Second class citizens no more
Five years after a landmark SCOTUS decision, public employees continue exercising their restored freedom of association.
Much has been made of the Mayo Clinic’s successful showdown with the Minnesota Nurses Association over the union’s now-foiled attempt to dictate staffing levels at Minnesota hospitals with the complicity of DFL legislators. Yet behind the scenes, a smaller skirmish between Mayo healthcare workers and another union, the American Federation of State, County and Municipal Employees Council 65, continues to play out as well.
Mayo Clinic Health Systems workers in Mankato recently filed a petition with the National Labor Relations Board to hold an election to decertify the union. The action comes nearly a year after another Mayo Clinic Mankato bargaining unit with 400 nurses led the way by voting to end MNA union membership.
The National Right to Work Foundation announced details of its latest Minnesota case on the group’s website.
Less than a year after Mankato Mayo Clinic nurses voted the Minnesota Nurses Association (MNA) union out of the facility, Mankato Mayo nursing support staff, clerical staff, and environmental staff are undertaking a similar effort. Mankato Mayo employee Melody Morris, with free legal aid from National Right to Work Foundation staff attorneys, filed a petition on May 9 asking the National Labor Relations Board (NLRB) to hold a vote at the clinic on whether American Federation of State, County, and Municipal Employees (AFSCME) officials should be removed.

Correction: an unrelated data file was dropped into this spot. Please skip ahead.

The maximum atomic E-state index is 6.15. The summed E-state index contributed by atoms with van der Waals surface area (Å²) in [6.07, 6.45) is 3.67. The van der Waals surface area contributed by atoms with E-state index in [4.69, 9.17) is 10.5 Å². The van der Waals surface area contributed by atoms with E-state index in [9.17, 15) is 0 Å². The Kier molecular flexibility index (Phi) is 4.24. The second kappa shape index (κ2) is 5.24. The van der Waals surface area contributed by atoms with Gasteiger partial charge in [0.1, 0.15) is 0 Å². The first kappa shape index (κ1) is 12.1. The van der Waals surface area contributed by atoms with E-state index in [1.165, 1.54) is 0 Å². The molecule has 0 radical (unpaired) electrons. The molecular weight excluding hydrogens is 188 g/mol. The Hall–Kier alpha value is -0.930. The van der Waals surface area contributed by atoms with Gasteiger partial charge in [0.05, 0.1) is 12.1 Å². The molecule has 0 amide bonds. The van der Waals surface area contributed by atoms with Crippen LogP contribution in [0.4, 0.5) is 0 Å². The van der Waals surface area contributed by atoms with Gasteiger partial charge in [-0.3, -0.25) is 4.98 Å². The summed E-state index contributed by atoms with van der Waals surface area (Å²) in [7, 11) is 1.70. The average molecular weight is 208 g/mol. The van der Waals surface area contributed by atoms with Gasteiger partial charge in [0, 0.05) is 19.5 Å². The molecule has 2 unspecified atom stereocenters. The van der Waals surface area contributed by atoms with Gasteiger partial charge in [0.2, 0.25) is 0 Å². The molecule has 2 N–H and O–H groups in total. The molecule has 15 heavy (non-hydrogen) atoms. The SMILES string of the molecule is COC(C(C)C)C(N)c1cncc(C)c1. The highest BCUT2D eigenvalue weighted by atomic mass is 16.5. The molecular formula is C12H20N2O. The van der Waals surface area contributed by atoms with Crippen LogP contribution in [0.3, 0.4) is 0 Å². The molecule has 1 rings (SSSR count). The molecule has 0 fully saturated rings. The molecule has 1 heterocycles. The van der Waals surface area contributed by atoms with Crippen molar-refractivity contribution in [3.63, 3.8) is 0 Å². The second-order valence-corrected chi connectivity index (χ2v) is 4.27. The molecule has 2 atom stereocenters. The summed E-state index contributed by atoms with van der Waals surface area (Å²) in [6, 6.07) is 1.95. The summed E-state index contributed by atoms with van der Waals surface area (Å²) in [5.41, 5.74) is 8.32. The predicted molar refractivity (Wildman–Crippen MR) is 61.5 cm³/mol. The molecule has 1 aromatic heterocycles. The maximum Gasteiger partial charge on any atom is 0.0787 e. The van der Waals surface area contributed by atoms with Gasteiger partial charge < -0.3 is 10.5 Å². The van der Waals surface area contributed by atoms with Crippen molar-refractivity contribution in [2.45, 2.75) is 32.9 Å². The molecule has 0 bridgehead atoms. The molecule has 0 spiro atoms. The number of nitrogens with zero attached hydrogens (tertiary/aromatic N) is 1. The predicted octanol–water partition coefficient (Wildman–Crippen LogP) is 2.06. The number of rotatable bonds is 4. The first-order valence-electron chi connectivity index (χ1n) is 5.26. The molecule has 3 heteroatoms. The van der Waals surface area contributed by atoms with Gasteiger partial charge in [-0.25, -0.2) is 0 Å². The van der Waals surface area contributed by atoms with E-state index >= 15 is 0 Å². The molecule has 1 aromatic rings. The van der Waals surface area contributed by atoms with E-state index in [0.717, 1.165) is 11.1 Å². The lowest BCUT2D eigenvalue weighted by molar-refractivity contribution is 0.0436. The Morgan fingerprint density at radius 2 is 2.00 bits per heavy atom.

The bargaining unit currently challenging union representation has some 200 members. Most of them signed the decertification petition, an indication AFSCME faces likely defeat.
A majority of Morris’ colleagues within the work unit under the control of AFSCME union officials supported her petition. Under NLRB rules, a union “decertification” petition containing the signatures of at least 30% of workers in a unit is enough to prompt the NLRB to administer a union decertification election.
In the Mankato Free Press, union activists criticized National Right to Work’s support on behalf of employees who want to keep more of their paychecks by forgoing mandatory dues.
AFSCME also sent The Free Press a statement that said in part the petition impacted workers’ freedom to negotiate for safe staffing levels, fair wages and benefits.
“The timing of this makes it clear that this is a coordinated effort to silence anyone — Minnesota voters, Minnesota workers, Minnesota elected officials — that would raise concerns about safe staffing levels and fair wages for working people,” the statement said.
But Minnesota workers attempting to leave a union turn to National Right to Work for good reason, given the complexity of labor law and obstacles to Minnesotans who do not wish to pay union dues as a requirement of employment.
Workers often seek free legal assistance from the National Right to Work Foundation in exercising their right to vote out an unpopular union because the NLRB’s process for doing so is convoluted and prone to union boss gamesmanship. The right to decertify is especially important for Mankato Mayo Clinic employees and other workers across Minnesota because, due to the state’s lack of Right to Work protections, union officials can force workers under their control to pay dues as a condition of getting or keeping a job. In contrast, in Right to Work states, union membership and all union financial support are strictly voluntary.
The Mayo Clinic Mankato all but endorsed the challenge to AFSCME in a low-key response in the Free Press.
“This is a staff-led effort, and we are grateful for the confidence these individuals have in Mayo Clinic Health System,” the statement said.
A date remains to be set for the latest decertification union vote at Mayo Clinic Health Systems in Mankato. But the handwriting appears to be on the wall in the latest challenge to compulsory union membership among healthcare workers in Minnesota.
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